13 May 2008

So, just to follow up...

On my latest adventure in home repair, there were... not surprisingly... a couple of flies in the ointment.

When I went to remove the lower element from the water heater... it was so badly corroded it simply cracked and butterflied... inside the tank.

This also happened the last time I did this job and I was able to brute-force it out... but this time the element actually broke off as I was reefing on it... and for a second there, I thought it was irretrievably lost inside the tank and I was into a new water heater.

Fortunately, the thin wire heating element was still intact, so I was able to reel in the corroded, splayed remnant to the access hole to grab it. The hole though is only 2 inches in diameter, which doesn't give you a whole lot of tool options.

I ended up having to head to a local retail outlet to pick up a set of needle-nose vise grips (the only robust gripper that had a chance of fitting through the small hole) and after another 40 minutes of tugging, crushing and manipulating... finally extricated the rest of the element.

The moral of the story... I suppose... is never give up.

Kinda like right here.

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8 comments:

Dave Hodson said...

Just get rid of the water heater and save yourself the trouble. If Dion get's his way, you won't be able to afford the taxes on the energy needed to heat the water anyway. You see, having things like hot water are now luxuries that damage our environment!

Neo Conservative said...

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if i throw up an outhouse, i won't need running water... or that pesky septic tank either.

we can just haul buckets of water up from the pond... and heat them on the woodstove.

and hey kiddies, remember... meat is murder.

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J said...

Thanks for the link. BTW, your links give me only slightly less traffic than Ezra Levant...

I learned not giving up from my dad. Once, we were repairing a Ski-doo's carb (remember those?), and I saw, out of the corner of my eye, something drop into the manifold. I wasn't sure, wasn't sure it was THAT important (hey, I was a kid!), but eventually told my dad.

Oh boy.

It took DAYS to find and extract that pin. We had that Ski-doo upside down in the basement (and they weren't exactly light in those days either).

Eventually, using, yep, needle-nosed pliers, out came the offending detritus.

I think the main patience he showed was not strangling me several times during this operation. But I'm grateful anyway for the lesson...

Neo Conservative said...

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"j says... But I'm grateful anyway for the lesson..."

mrs. n told me the same thing about grad school... it's not necessarily about smarts... if you're a little less, uh... gifted... you can pretty much get by on persistence.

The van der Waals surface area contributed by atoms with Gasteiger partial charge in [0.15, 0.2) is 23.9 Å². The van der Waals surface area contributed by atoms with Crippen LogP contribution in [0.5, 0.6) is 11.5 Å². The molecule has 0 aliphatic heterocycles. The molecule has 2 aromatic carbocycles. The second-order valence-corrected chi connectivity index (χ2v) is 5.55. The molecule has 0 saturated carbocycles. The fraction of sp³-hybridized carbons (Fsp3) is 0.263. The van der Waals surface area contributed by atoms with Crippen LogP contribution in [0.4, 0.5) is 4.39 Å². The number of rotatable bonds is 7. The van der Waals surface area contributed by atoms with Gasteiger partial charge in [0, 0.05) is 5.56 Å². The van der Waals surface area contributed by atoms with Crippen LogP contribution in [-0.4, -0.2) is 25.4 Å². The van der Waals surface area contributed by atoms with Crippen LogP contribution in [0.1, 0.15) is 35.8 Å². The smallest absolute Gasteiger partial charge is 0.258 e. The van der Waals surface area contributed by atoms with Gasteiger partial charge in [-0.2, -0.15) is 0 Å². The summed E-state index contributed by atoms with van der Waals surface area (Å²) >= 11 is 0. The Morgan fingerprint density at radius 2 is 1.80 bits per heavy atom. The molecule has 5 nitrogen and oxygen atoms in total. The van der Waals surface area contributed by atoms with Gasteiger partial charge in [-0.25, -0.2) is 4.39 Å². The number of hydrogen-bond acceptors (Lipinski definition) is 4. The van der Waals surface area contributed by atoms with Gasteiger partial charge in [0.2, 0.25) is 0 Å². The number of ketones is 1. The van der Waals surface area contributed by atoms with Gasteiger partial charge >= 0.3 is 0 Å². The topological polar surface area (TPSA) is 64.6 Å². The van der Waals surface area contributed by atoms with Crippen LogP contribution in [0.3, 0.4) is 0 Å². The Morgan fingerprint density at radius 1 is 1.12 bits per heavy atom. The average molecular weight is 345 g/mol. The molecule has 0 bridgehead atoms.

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OMMAG said...

The moral of the story should be that once you learn that water heaters are not meant to be repaired and once you've persisted anyway ... next time buy a new one.

BTW - I repair things all the time and know appliances inside and out .... what you did is up the chances that your next failure will include a basement full of water.

Neo Conservative said...

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"OMMAG says... BTW - I repair things all the time and know appliances inside and out"

well... at 35 bucks per element vs. hundreds for a new water heater... at this particular juncture, that's a chance i'm willing to take.

the elements are burning out every couple of years, because the salt in the water softener occasionally bridges and for a period we get very hard water. i try vacumming it out when i change the element but that's a little hit and miss.

it builds up and touches the bottom element and voila.

thanks though for the insight... more data is always a good thing.

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Dave Hodson said...

I like trying to fix things too, but if my water heater goes, I'm not gonna touch it. If it was electric, maybe, but I'm not messing with a natural gas unit. I'd probably blow up the house!

Neo Conservative said...

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"dave says... I'm not messing with a natural gas unit."

yup... agree totally. gas is for the pros.

we have an electric water heater and electric furnace... to back up the woodstove we heat the house with.

toyed somewhat with the idea of getting an outside wood-fired boiler unit... that would heat the house and all our water. it'd be way cleaner... no wood inside the house, and easier... no splitting, takes 4 foot lengths... but you use way more wood.

like everything else in life... a trade-off.

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